• DIS

    Remember those Benetton ads from the 1980s and ’90s? Their contrived rainbow of human skin tones and Pantone-color-chart clothes and their public support of victims of the AIDS crisis were considered representationally radical by the mainstream press at the time. Central to “Image Life,” the first London solo exhibition by the DIS collective, was the video installation Image Life (Related by Contour) (all works 2016): It depicts a similar hybrid of performed racial inclusivity and inclusive chromatics but aspires to stock-photography genericism. The work comprises a flatscreen inside a bespoke

  • Danai Anesiadou

    Imagine a museum display re-creating a trashy psychedelic party whose attendees include Catherine Deneuve dressed as a princess in Jacques Demy’s 1970 fairy-tale film Donkey Skin; Abe Sada, a woman notorious for erotically asphyxiating and severing her lover’s penis in 1930s Japan; and actress Isabelle Illiers, topless and wrapped in chains for her role in The Fruits of Passion, Shūji Terayama’s 1981 takeoff on The Story of O. The fete is staged in a building modeled on a Greek temple destroyed in an explosive apocalypse; the partygoers’ possessions are stored in ziplock plastic bags as if saved

  • Christine Sun Kim

    In a recent TED Talk, Christine Sun Kim commented that, “As a deaf person living in a world of sound, it’s as if I was living in a foreign country, blindly following its rules, customs, behaviors, and norms without ever questioning them.” She went on to explain that she used to make paintings, but when she noticed that nearly every exhibition she visited displayed a work incorporating an element of sound, she began to wonder if she was now going to be excluded from contemporary art. She therefore decided to reclaim her “ownership of sound” via her work—something that, as a deaf child, she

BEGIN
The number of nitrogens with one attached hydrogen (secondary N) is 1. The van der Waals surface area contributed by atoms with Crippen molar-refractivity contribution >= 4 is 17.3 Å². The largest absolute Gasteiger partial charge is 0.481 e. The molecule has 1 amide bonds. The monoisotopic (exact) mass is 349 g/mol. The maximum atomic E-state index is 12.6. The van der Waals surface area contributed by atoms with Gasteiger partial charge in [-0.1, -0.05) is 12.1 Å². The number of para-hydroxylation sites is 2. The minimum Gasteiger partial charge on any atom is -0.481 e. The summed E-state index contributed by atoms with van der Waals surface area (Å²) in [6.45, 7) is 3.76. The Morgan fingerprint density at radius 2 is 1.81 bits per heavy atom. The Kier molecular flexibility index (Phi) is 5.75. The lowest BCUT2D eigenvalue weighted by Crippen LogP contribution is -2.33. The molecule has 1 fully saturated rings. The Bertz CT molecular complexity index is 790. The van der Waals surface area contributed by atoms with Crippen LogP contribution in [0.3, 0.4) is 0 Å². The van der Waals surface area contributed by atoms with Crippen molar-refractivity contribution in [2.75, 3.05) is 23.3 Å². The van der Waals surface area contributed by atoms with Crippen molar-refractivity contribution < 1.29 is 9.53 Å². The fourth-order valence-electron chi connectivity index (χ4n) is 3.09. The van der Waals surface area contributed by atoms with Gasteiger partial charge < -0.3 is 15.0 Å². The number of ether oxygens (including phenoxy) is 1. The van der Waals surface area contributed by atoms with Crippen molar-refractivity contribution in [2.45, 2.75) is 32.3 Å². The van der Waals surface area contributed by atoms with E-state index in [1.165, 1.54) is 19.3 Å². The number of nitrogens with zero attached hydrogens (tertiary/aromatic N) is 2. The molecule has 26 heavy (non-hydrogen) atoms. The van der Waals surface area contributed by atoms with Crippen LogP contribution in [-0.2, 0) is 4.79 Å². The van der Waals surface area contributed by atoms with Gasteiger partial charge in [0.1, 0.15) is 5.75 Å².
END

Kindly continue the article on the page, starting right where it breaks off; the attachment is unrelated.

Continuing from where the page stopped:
• Mark Leckey

    The initial idea was simple: On YouTube, Mark Leckey discovered the audio recording of a Joy Division matinee gig he’d attended in 1979, at age fifteen, the memory of which deeply affected him–leading him to wonder if he could compile important memories from his life through film, ads, and music found online. The resulting film, Dream English Kid 1964–1999 AD, 2015, could be considered a dystopian romance. It begins the year Leckey was born, 1964, with footage of early Beatles television broadcasts; the work is not only about music as a point of collective memory but also about the rapid evolution

  • Glasgow International

    Glasgow is a city that makes things. Historically a center for craft and industry, it has today become a hotbed for artists, drawn by the Glasgow School of Art, who continue to live and work there after graduation. McCrory devised the program with this duality in mind, curating a series of commissions and exhibitions that consider the city’s industrial legacy in relation to the studio-production culture of artists based there—inferring that the psyches of the city’s denizens are steeped in its industrial past. Tramway will play host to a group exhibition that includes

  • Wojciech Kosma